Viewpoints: Listen To Public Health Experts. Get Used To Mask-Wearing; Lessons From Non-Lockdown States
Editorial pages focus on these pandemic issues and other health topics.
The Washington Post:
Don’t Listen To Trump. Mask-Wearing Is Essential.
AMC Entertainment, the movie theater chain, flip-flopped on the pandemic last week, first saying its customers wouldn’t be required to wear masks, then saying they would. It’s hard to blame the company given the Trump administration’s, and the president’s own, scattered, inconsistent and flat-out wrong messaging. Still, if the United States is going to beat the coronavirus and revive its economy, the private sector — including airlines, restaurants, retail establishments and entertainment companies — needs to step up. AMC’s first move was to say it wouldn’t adopt any mask requirement at its cinemas — even though masks are proven to impede spread of the coronavirus — because it wanted to avoid being “drawn into a political controversy.” Facing a social media backlash, it reversed course the next day, saying it’s “crucial that we listen to our guests.” That was the right outcome, but both statements missed the point: Covid-19 is not a “political controversy,” and combating it is not a matter of customer relations. It’s a public health crisis, and defeating it requires heeding public health experts. That means wearing masks in public; increased testing and tracing; and isolating people who become infected. (6/23)
The Wall Street Journal:
News From The Non-Lockdown States
GOP governors have faced enormous media pressure to lock down their states in solidarity with Democrats, and some now are getting browbeaten to shut down again amid coronavirus flare-ups. So it’s worth pointing out that states that didn’t lock down this spring kept the virus under control and experienced fewer deaths than most that did. (6/23)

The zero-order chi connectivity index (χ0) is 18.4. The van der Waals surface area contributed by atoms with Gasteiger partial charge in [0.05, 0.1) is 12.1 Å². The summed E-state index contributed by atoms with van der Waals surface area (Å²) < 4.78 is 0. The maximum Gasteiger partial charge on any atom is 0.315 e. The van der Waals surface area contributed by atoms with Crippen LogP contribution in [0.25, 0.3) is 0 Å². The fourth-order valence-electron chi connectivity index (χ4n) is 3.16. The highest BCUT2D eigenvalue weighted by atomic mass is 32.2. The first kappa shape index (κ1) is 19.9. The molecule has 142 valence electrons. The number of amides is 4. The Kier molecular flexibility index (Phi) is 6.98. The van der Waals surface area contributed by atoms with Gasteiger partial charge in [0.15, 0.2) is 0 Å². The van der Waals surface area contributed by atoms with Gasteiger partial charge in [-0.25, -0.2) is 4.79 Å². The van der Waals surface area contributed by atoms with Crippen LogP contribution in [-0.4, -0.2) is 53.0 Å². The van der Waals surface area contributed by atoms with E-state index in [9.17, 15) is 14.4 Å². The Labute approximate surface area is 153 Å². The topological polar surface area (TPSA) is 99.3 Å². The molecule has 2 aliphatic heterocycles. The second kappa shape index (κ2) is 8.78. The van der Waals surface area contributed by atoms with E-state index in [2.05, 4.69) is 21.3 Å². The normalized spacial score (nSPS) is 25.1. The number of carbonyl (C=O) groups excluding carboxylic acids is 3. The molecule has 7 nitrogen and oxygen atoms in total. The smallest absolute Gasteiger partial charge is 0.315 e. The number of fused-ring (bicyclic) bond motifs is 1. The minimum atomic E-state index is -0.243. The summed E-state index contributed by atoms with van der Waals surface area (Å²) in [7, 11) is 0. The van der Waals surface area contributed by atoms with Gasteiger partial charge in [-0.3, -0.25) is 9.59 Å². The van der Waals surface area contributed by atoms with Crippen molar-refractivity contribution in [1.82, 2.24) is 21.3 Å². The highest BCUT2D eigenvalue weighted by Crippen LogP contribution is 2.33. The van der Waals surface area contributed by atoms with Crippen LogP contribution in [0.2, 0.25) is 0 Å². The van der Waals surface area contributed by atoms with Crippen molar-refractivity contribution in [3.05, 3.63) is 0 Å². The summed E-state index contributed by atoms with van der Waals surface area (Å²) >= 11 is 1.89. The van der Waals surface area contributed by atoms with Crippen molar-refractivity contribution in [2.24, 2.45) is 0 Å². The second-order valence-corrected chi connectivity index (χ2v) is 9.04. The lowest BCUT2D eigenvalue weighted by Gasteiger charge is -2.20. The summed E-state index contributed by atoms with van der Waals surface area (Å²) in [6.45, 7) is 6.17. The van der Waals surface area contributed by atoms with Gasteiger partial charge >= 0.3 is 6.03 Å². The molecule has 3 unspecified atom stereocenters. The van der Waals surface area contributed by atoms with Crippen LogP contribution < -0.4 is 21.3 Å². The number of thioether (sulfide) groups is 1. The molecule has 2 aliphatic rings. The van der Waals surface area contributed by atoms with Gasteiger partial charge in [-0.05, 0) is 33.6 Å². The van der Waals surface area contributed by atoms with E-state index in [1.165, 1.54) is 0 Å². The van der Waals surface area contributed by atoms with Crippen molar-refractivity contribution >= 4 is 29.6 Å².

Trump Rally Endangers Arizona ... For An Ego Boost?
President Donald Trump swept into Arizona on Tuesday as the state broke yet another record for COVID-19. Nearly 3,600 new cases, 42 more deaths and 84% of the state’s ICU beds occupied as exhausted health-care workers struggle to keep up. Trump supporters began lining up early outside a Phoenix megachurch, with few masks in sight, and once inside they sat shoulder to shoulder, 3,000 strong. Meanwhile, outside, as Trump spoke, hundreds of protesters were driven back by Phoenix police dressed in riot gear. You knew Tuesday’s exercise in indulging a president was inevitable after the highly touted one million people were no-shows at Trump’s Saturday rally in Tulsa. (In fact, the Tulsa Fire Department estimated the crowd at under 6,200 in the 19,000-seat BOK arena.) (Laurie Roberts, 6/23)
Did Gov. Doug Ducey Just Blame Mexicans For Arizona's COVID-19 Surge?
President Trump and Arizona Gov. Doug Ducey made Tuesday “Blame it on the Mexicans Day.” Ducey set the stage for Trump’s U.S.-Mexico border photo-op by blaming the recent COVID-19 uptick on Mexican residents who come to Arizona to get medical attention. Ducey dropped this bombshell during a conference call with Dr. Deborah Birx, the coordinator of Trump’s coronavirus task force, according to Daily Beast’s exclusive reporting of the meeting. (Elvia Díaz, 6/23)
The Houston Chronicle:
Abbott’s Foolish Denial About Coronavirus Spike Is Leading Texas Into A Disaster
The emperor has no mask. Gov. Greg Abbott may indeed have donned a patriotic-colored face covering at a coronavirus press conference on Monday, but his attempt to cloak Texas’ dangerous spike in cases with a fine drape of reassurances and wishful thinking revealed a simple truth in the governor’s pandemic leadership: there’s no there there. “Texans need to step up and work collaboratively,” the governor said, to “corral” the new coronavirus by following his plan to assure that the state “remains wide-open for business.” (6/23)